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Academic Affairs Workshop: Mathematics Quantitative Literacy Articulation and Assessment Bonnie Gold, Monmouth University bgold@monmouth.edu Overview Does Quantitative Literacy = Statistical Literacy? Why should mathematics departments care about quantitative literacy?

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academic affairs workshop mathematics

Academic Affairs Workshop:Mathematics

Quantitative Literacy

Articulation

and Assessment

Bonnie Gold, Monmouth University

bgold@monmouth.edu

overview
Overview
  • Does Quantitative Literacy = Statistical Literacy?
  • Why should mathematics departments care about quantitative literacy?
  • What mathematics should every college graduate know?
  • How can we make articulation less of a burden?
where i m coming from
Where I’m coming from
  • 20 years at Wabash College, Indiana
  • Came to Monmouth in 1998 as chair
  • Chaired MAA’s Committee on the Teaching of Undergraduate Mathematics
  • Member, MAA’s Committee on Articulation and Placement
  • Co-chairing MAA’s Assessment committee (and co-editor of 2 books on assessment)
  • Member, MAA Committee on Professional Development
my prejudices upfront
My prejudices, upfront
  • “College Algebra” is a holdover from the time when students took one year of algebra in high school
    • The “traditional” college algebra is not an appropriate quantitative literacy course
    • BUT some people (e.g. Don Small) have done significant revisions that are appropriate
  • The last course a student takes in a subject should never be named “pre...”
where you re coming from
Where YOU’re coming from
  • As with many states, your schools vary dramatically
  • Several NH schools have done significant work on QL: Colby-Sawyer, Keene State
  • Some have no math majors: all mathematics taught is for general education or service toward another major
  • There are issues of articulation between schools
where you re coming from i think
Where YOU’re coming from (I think)
  • Chief Academic Officers LOVE assessment
  • Mathematicians HATE assessment (except what we do in our own courses for our own purposes)
  • This workshop aims to build bridges and communication:
    • between mathematicians and CAOs
    • between mathematicians at different institutions
assessment and redesigning courses
Assessment and Redesigning Courses
  • Assessment cycle begins with looking at your program goals
  • These will differ among colleges and universities due to different missions, different types of incoming students
  • Are there commonalities?
what is quantitative literacy
What is Quantitative Literacy?

The ability to adequately use elementary mathematical tools to interpret and manipulate quantitative data and ideas that arise in an individual’s private, civic, and work life.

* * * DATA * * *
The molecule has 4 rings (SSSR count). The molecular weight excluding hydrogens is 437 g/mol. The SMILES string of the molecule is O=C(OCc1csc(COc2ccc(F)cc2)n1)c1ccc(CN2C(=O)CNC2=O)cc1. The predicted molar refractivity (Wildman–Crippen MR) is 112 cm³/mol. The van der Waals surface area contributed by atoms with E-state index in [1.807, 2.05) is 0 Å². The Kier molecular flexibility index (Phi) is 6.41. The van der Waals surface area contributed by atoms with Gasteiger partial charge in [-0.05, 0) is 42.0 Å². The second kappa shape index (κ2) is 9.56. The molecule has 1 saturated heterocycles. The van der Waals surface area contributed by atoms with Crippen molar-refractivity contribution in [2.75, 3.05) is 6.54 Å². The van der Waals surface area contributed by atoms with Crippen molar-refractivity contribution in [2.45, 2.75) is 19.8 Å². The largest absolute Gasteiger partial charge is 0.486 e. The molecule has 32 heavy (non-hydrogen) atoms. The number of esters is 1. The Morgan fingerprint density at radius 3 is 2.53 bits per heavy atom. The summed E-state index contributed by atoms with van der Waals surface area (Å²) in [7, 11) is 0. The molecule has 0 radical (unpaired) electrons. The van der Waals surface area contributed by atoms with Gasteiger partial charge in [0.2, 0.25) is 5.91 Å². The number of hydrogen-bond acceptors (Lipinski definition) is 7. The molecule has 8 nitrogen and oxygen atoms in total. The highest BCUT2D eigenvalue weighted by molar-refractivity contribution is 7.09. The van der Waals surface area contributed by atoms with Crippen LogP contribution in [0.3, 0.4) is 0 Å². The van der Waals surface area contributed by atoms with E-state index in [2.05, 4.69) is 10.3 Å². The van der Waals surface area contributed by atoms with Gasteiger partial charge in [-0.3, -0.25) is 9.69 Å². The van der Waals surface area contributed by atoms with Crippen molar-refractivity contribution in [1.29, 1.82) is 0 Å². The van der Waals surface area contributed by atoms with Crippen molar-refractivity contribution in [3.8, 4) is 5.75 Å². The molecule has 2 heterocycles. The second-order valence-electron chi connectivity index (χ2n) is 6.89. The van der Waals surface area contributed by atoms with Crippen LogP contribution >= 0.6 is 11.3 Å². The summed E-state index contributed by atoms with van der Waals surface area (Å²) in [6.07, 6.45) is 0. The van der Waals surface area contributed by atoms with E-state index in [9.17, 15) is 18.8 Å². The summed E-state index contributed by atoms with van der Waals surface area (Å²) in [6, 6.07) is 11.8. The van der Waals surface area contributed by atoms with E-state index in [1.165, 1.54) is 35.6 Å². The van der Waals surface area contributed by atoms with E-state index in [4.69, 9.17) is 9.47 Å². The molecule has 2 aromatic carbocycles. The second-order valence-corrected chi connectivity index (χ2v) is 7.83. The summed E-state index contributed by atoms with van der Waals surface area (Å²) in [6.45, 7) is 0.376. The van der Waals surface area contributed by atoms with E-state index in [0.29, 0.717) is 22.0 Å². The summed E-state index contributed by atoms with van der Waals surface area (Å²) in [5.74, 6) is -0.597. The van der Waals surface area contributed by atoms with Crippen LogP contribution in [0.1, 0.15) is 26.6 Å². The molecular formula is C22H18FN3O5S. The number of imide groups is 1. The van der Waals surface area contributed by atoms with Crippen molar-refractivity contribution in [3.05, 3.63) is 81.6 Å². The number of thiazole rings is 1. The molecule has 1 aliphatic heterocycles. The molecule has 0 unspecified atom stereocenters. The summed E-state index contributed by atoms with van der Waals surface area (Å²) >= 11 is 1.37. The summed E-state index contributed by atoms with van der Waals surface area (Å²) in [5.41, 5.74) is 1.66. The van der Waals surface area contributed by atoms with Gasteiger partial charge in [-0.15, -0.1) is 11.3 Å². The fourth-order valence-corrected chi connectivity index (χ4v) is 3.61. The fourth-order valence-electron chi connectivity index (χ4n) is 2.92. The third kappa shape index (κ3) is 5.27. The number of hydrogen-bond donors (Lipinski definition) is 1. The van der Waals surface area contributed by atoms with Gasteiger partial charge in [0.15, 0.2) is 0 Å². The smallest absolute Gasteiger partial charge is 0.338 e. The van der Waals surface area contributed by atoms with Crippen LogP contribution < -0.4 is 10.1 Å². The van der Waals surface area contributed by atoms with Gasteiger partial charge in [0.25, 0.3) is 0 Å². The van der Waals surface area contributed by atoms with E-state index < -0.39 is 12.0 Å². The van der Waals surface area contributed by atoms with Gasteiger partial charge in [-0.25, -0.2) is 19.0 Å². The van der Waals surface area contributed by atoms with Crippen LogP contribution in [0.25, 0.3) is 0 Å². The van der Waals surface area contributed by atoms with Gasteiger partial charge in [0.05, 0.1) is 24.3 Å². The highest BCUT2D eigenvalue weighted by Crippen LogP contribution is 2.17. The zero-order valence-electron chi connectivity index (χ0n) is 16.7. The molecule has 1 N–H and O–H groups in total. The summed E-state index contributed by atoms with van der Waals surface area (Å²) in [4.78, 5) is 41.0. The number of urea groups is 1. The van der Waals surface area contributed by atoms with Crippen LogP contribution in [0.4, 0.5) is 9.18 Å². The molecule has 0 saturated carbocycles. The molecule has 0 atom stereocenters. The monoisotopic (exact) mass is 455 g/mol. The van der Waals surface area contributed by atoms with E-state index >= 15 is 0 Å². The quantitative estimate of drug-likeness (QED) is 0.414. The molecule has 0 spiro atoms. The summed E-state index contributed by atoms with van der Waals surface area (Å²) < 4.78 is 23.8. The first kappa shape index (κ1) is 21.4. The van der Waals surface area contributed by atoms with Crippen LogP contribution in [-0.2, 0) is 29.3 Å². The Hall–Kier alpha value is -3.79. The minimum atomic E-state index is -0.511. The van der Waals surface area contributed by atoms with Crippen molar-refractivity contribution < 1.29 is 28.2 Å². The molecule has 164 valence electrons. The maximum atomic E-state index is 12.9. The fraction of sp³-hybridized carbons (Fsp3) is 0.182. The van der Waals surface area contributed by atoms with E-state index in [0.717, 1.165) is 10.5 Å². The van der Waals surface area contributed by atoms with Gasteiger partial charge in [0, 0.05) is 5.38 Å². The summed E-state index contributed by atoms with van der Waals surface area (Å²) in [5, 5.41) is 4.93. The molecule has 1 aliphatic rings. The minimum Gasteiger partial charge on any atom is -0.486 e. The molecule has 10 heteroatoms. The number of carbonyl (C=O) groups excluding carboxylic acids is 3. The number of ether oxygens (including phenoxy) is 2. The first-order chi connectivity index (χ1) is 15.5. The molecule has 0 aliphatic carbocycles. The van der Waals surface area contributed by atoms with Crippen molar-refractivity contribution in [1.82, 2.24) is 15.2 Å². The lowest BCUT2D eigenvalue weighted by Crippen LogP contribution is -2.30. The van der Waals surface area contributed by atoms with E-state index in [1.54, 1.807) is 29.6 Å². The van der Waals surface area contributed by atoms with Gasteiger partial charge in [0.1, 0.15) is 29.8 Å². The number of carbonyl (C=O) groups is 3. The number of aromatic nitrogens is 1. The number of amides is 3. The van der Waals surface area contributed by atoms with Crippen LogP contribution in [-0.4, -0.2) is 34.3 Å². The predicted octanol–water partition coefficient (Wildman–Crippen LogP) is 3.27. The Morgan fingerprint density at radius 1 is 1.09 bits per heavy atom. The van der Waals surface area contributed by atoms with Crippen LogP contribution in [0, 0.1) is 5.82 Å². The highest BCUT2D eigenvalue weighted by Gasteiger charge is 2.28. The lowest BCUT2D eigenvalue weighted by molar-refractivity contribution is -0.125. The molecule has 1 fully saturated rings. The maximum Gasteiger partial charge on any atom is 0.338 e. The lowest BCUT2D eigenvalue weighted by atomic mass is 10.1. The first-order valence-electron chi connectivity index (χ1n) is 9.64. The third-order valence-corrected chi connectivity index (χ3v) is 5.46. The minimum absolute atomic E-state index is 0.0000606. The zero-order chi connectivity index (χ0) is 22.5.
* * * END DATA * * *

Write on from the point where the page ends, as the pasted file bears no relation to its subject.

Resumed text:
Like reading and writing literacy, quantitative literacy is a habit of mind that is best formed by exposure in many contexts.

(From SIGMAA QL’s web page, http://sigmaa.maa.org/ql/about.php)

why should mathematics departments care about ql
Why should mathematics departments care about QL?
  • Do you want your students to leave your school hating/fearing mathematics, or feeling it’s important and within their grasp?
  • They need to be able apply critical thinking to news reports involving mathematics/statistics
  • They vote, and sometimes become legislators!
quantitative literacy
Quantitative Literacy
  • Hitting students over and over with what they didn’t learn in high school isn’t advancing quantitative literacy
  • “You can be educated in calculus and be uneducated in quantitative literacy” – Milo Shields, Augsburg College, director of the W.M. Keck Statistical Literacy Project (quoted in L.A. Times editorial, “But Who’s Counting”)
  • Every college graduate should be able to apply simple mathematical methods to the solution of real-world problems
does quantitative literacy statistical literacy
Does Quantitative Literacy = Statistical Literacy?
  • There is no national agreement
  • Carleton:  QUIRK: Quantitative Inquiry, Reasoning and Knowledge Initiative takes a statistical approach
  • The alternative is a modeling approach: for example, Don Small at West Point
quirk 10 foundational quantitative reasoning questions
QUIRK: 10 Foundational Quantitative Reasoning Questions

I. What do the numbers show?

  • What do the numbers mean?
  • Where are the numbers?
    • Is there numerical evidence to support a claim?
    • What were the exact figures?
    • How can seeking and analyzing numbers illuminate important phenomena?
  • How plausible is a possibility in light of back of the envelope calculations?
quirk 10 foundational quantitative reasoning questions13
QUIRK: 10 Foundational Quantitative Reasoning Questions

II. How representative is that?

  • What's the central tendency?
    • "For instance is no proof."
    • Mean, Mode, and Median.
  • Interrogating averages:
    • Are there extreme scores?
    • Are there meaningful subgroups?
    • Who's in the denominator?
    • What's the variability (standard deviation)?
  • What are the odds of that? What's the base rate?
quirk 10 foundational quantitative reasoning questions14
QUIRK: 10 Foundational Quantitative Reasoning Questions

III. Compared to what?

IV. Is the outcome statistically significant?

V. What's the effect size?

VI. Are the results those of a single study or of a literature?

VII. What's the research design (correlational or experimental)?

VIII. How was the variable operationalized?

IX. Who's in the measurement sample?

X. Controlling for what?

modeling approach
Modeling approach

From Don Small’s talk,

“Refocused College Algebra – A Basis for Quantitative Literacy”

at Northeast Consortium on Quantitative LiteracyColby – Sawyer College, May 17, 2008

(used with permission)

traditional college algebra question
Traditional College Algebra question

“Data from the U.S. Department of Health and Human Services indicates that the cumulative number N of reported cases of AIDS in the United States in year x can be approximated by the equation ,

N = 3,362.1x2 - 17.270.3x +24,032

where x = 0 corresponds to 1980.

In what year did the total reach 550,000?”

Straightforward quadratic equation exercise

slide17
A “refocused” version of this exercise would have the students:
  • a. Develop a model (give or direct the students to the data, have them form a scatter plot of the data, and then fit a curve to the scatter plot).
  • b. Answer the question: In what year did the total reach 550,000?
  • c. Interpret the model and the answer to the question. (E.g., is the answer reasonable? Why? Is the model reasonable? Why? Does the model show any intervention effects? For what span of years is the model reasonable? Explain.)
ql resource rwlo
QL Resource: RWLO
  • Real World Learning Objects Resource Library:
  • an online repository of Internet-based unique and compelling learning objects designed so that community college faculty can easily access and adapt for use in their classes
  • http://www.ciese.org/pathways/rwlo/search.php